Farming, naturally

Shirley and Michael Clarke run Williamwood Farm near Lockerbie in the south of Scotland. Last year they created two Jubilee Woods on their land with support from the Woodland Trust. Hundreds of local school children had the chance to plant a tree as a result. Shirley Clarke tells her story in this guest blog: 

“Running a commercial livestock farm is a way of life. It can be hard but we love it and draw huge satisfaction from the natural world around us. We appreciate the rewards that the farmland gives us be they in the beauty of the wildflowers, the trees, the wildlife and birds, or the helping hand the well-managed pasture gives us through good quality fodder and grazing, helping us to rear good quality livestock and be a sustainable farm. 

We wanted to share these pleasures with others and so we actively encourage groups of schoolchildren or interested parties to come to the farm and see the diversity for themselves and learn how we created the different habitats for birds and wild animals. 

We bought Williamwood Farm five years ago, and as the name suggests, there are many ancient and semi-natural trees on the farm. With careful thinning and managing these woodlands, we have created marked, guided walks offering our visitors the chance to sit among the trees and marvel at the many species of wild flowers that have now started to appear after the canopy has been opened up, allowing light to the forest floor. 

Image: WTPL2012 was the year of the Jubilee and to celebrate we planted two Jubilee Woods with the Woodland Trust Scotland. To help us on the day to do this we invited five local primary schools so that we had as many children of all abilities enjoy the experience. In just a few hours, they managed to plant 800 native trees – and most of these trees have survived!

It was an amazing experience, the children were so keen to learn and get their hands dirty. They and we loved it. 

We created wetland areas attracting many wading birds to add to our shy populations of snipe and woodcock. Oyster catchers, lapwings and curlew nest with us over the spring and summer, many ducks stay over the winter enjoying the feed we put out for them. Careful management of corvids ensures that other broods are successfully reared and in the Autumn months we are treated to the “peewits pippers and whaups” of the young lapwings, oyster catchers and curlew. 

Having been members of the RSPB volunteer/farm alliance since living at Williamwood, we have had many bird surveys done on the farm. One such survey showed that tree sparrows were in danger of becoming endangered so we made hundreds of bird boxes and made little tree sparrow villages up in the trees and again our rewards are in the huge number of breeding pairs we now have, not to mention the many babies that appear at the feeding station on our kitchen window. We planted acre plots of wild bird cover around the fields to sustain the many finches, tits and visiting migrating birds we have. 

Sharing is important to all of us at Williamwood and to this end we became volunteer farmers with RHET (Royal Highland Education Trust), visiting schools and hosting visits to the farm. We tailor the visit to the school, and as the farm is so diverse we can cover farming “from field to fork”, trees and the environment, habitats and wildlife, pond dipping and in some cases actually doing something on the farm.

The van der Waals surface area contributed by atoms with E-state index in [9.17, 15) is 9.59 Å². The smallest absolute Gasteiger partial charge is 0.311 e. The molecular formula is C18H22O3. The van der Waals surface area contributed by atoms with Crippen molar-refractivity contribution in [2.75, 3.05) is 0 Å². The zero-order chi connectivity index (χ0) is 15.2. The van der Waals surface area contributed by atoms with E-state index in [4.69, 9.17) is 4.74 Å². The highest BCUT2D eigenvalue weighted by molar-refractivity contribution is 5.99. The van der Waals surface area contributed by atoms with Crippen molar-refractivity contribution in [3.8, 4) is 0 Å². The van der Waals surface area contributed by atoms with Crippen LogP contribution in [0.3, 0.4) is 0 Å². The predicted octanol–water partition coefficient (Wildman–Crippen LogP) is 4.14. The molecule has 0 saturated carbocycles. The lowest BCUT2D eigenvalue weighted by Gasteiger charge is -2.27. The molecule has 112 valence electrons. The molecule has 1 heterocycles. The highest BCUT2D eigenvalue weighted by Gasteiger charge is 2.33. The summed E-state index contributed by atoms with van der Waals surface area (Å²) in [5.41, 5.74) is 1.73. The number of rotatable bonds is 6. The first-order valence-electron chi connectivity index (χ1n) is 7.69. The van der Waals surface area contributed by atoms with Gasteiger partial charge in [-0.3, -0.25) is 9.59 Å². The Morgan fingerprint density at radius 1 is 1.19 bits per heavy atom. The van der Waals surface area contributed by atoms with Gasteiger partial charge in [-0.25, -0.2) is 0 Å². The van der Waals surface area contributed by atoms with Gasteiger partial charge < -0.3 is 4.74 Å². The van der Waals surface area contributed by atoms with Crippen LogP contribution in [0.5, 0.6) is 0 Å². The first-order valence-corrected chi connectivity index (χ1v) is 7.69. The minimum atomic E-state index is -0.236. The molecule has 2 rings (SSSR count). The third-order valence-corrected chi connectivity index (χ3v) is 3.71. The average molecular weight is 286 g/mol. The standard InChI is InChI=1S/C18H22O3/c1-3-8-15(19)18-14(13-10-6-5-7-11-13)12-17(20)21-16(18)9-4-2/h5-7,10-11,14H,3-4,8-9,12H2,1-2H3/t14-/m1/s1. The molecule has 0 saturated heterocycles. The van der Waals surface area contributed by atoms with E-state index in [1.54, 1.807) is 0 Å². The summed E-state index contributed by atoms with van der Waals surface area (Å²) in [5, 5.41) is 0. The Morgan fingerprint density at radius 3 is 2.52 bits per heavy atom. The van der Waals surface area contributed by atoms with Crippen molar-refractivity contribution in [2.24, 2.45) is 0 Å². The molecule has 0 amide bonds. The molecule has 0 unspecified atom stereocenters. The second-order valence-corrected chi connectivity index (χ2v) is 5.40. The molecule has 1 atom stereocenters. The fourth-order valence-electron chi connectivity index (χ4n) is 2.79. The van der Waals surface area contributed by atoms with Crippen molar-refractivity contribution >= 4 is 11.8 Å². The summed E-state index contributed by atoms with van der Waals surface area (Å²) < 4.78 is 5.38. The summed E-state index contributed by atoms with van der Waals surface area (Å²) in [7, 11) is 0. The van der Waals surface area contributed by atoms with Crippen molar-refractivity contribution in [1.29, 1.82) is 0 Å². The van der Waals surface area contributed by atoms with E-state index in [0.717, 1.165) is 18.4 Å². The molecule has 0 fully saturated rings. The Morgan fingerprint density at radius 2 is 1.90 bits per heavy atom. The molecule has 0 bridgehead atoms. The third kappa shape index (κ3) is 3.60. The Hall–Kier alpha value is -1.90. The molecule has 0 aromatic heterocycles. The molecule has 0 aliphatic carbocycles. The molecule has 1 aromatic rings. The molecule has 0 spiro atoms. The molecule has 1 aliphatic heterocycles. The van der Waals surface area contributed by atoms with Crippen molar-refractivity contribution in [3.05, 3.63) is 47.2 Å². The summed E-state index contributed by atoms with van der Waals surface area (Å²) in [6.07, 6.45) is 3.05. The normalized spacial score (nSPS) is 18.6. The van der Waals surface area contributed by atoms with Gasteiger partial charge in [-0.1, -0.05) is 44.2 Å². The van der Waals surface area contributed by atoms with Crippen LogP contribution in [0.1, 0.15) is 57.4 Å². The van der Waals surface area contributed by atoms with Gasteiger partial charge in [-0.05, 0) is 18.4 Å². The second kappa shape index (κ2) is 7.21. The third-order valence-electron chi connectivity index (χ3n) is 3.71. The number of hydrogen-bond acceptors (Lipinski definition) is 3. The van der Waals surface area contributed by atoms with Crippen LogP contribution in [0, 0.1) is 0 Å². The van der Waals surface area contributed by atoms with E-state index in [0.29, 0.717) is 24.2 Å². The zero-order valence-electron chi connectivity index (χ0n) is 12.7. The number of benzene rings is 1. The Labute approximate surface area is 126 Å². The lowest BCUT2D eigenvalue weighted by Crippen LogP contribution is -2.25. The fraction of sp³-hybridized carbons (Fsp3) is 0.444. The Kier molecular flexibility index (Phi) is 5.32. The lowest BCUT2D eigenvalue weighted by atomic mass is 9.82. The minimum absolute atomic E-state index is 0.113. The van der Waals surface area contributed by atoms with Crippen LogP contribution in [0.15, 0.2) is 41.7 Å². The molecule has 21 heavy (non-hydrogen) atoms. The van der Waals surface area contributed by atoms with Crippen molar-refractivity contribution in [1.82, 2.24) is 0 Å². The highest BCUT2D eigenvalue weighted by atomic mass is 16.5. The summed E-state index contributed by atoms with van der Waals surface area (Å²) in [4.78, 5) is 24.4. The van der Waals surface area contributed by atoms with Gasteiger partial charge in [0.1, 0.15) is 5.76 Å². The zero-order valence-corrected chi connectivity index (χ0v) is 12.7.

We love to do our bit by adding to the natural features year on year – for example in the coming year we will be planting at least 500m of new hedges, fencing them off and making a walk around the whole farm giving walkers and horse riders the chance to take in the views of the fields, the woodland and see the diverse range of wildlife that is now multiplying in number due to the creation of better habitats. 

It is a great way of life and we love to share it!”

Michael and Shirley are nominated for a 'Nature of Farming' award

Michael and Shirley are nominated for a ‘Nature of Farming’ award

Michael and Shirley’s dedication to improving their farm for nature has seen them named as one of eight finalists in the RSPB’s Nature of Farming Award. If you’ve been inspired by their story please vote for them in the final of the RSPB Nature of Farming Award. Voting closes at the end of August.

 The Woodland Trust offers landowners and organisations who want to plant trees expert advice and funding support based on four decades of experience.

Rory Syme, PR & Communications Officer, Woodland Trust Scotland

About Kaye Brennan

Senior Campaigner (Policy & Advocacy) for the Woodland Trust and Administrator, 'Woodland Matters' blog
This entry was posted in Agriculture, Conservation, Planting, Scotland, Woodland creation and tagged , , , , , , , , , , , , , , , , , . Bookmark the permalink.

4 Responses to Farming, naturally

  1. Raymond Winslow says:

    As a volunteer for the Woodland Trust I applaud everything that Michael and Shirley are doing and at the same time am wondering why the tree saplings that are shown in the image have been planted in such a regimented fashion, and then I do know that as they grow, the trees can be thinned out, thereby creating a more natural effect. And it would be great to pay Michael and Shirley a visit at some future date.

  2. Peter Kyte says:

    Getting children involved in any aspect of nature can only be a good thing.

  3. Neal Pearson says:

    Such a pity that the trees have been planted in serried ranks.

    • thehutts says:

      But at least they have been planted and lots of children learnt from the experience. I also think they will be better cared for than some Jubille tree planting I have seen. I am sure some of them will survive to see the next jubilee!

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